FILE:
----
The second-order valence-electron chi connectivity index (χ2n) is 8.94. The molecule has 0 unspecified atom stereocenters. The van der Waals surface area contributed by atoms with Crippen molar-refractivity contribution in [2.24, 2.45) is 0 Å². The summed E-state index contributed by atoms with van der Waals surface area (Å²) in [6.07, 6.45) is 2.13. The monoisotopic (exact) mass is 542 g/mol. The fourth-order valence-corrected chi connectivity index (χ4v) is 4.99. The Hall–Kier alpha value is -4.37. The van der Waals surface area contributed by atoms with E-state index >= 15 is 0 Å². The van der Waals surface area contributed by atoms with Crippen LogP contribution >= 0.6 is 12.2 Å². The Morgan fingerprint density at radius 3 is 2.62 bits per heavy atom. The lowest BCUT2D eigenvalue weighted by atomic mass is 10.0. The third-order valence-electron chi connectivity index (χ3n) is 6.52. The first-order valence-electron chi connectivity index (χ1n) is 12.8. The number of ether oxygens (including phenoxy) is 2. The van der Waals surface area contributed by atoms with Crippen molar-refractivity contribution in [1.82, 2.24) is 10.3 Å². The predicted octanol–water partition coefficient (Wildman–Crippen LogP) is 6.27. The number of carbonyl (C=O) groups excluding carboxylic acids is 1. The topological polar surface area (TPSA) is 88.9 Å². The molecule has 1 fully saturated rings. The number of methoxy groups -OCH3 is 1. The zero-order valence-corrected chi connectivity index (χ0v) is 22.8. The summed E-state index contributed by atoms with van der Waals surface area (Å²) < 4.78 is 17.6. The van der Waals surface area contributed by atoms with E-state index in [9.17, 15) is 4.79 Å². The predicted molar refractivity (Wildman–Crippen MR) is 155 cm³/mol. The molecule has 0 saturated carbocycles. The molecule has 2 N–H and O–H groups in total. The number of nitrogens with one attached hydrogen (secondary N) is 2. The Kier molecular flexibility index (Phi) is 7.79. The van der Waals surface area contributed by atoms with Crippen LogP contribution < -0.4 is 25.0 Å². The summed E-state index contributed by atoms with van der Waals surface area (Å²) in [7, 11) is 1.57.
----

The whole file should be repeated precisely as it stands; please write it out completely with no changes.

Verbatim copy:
The second-order valence-electron chi connectivity index (χ2n) is 8.94. The molecule has 0 unspecified atom stereocenters. The van der Waals surface area contributed by atoms with Crippen molar-refractivity contribution in [2.24, 2.45) is 0 Å². The summed E-state index contributed by atoms with van der Waals surface area (Å²) in [6.07, 6.45) is 2.13. The monoisotopic (exact) mass is 542 g/mol. The fourth-order valence-corrected chi connectivity index (χ4v) is 4.99. The Hall–Kier alpha value is -4.37. The van der Waals surface area contributed by atoms with E-state index >= 15 is 0 Å². The van der Waals surface area contributed by atoms with Crippen LogP contribution >= 0.6 is 12.2 Å². The Morgan fingerprint density at radius 3 is 2.62 bits per heavy atom. The lowest BCUT2D eigenvalue weighted by atomic mass is 10.0. The third-order valence-electron chi connectivity index (χ3n) is 6.52. The first-order valence-electron chi connectivity index (χ1n) is 12.8. The number of ether oxygens (including phenoxy) is 2. The van der Waals surface area contributed by atoms with Crippen molar-refractivity contribution in [1.82, 2.24) is 10.3 Å². The predicted octanol–water partition coefficient (Wildman–Crippen LogP) is 6.27. The number of carbonyl (C=O) groups excluding carboxylic acids is 1. The topological polar surface area (TPSA) is 88.9 Å². The molecule has 1 fully saturated rings. The number of methoxy groups -OCH3 is 1. The zero-order valence-corrected chi connectivity index (χ0v) is 22.8. The summed E-state index contributed by atoms with van der Waals surface area (Å²) < 4.78 is 17.6. The van der Waals surface area contributed by atoms with E-state index in [9.17, 15) is 4.79 Å². The predicted molar refractivity (Wildman–Crippen MR) is 155 cm³/mol. The molecule has 0 saturated carbocycles. The molecule has 2 N–H and O–H groups in total. The number of nitrogens with one attached hydrogen (secondary N) is 2. The Kier molecular flexibility index (Phi) is 7.79. The van der Waals surface area contributed by atoms with Crippen LogP contribution < -0.4 is 25.0 Å². The summed E-state index contributed by atoms with van der Waals surface area (Å²) in [7, 11) is 1.57.